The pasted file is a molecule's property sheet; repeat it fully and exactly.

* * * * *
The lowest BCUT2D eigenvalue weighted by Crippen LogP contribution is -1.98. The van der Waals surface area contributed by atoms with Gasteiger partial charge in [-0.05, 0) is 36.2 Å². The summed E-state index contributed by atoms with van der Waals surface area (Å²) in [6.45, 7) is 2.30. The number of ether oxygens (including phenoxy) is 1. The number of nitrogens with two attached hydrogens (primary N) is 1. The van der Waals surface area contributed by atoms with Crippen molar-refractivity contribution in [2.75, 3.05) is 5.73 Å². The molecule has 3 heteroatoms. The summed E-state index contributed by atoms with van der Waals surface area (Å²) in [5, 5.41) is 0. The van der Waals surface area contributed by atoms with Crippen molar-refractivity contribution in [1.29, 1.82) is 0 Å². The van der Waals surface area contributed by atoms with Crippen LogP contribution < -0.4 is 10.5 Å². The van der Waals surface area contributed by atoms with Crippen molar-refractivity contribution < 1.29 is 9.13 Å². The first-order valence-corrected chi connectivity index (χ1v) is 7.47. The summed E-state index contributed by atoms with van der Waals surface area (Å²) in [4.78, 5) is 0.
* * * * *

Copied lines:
The lowest BCUT2D eigenvalue weighted by Crippen LogP contribution is -1.98. The van der Waals surface area contributed by atoms with Gasteiger partial charge in [-0.05, 0) is 36.2 Å². The summed E-state index contributed by atoms with van der Waals surface area (Å²) in [6.45, 7) is 2.30. The number of ether oxygens (including phenoxy) is 1. The number of nitrogens with two attached hydrogens (primary N) is 1. The van der Waals surface area contributed by atoms with Crippen molar-refractivity contribution in [2.75, 3.05) is 5.73 Å². The molecule has 3 heteroatoms. The summed E-state index contributed by atoms with van der Waals surface area (Å²) in [5, 5.41) is 0. The van der Waals surface area contributed by atoms with Crippen molar-refractivity contribution in [1.29, 1.82) is 0 Å². The van der Waals surface area contributed by atoms with Crippen LogP contribution < -0.4 is 10.5 Å². The van der Waals surface area contributed by atoms with Crippen molar-refractivity contribution < 1.29 is 9.13 Å². The first-order valence-corrected chi connectivity index (χ1v) is 7.47. The summed E-state index contributed by atoms with van der Waals surface area (Å²) in [4.78, 5) is 0.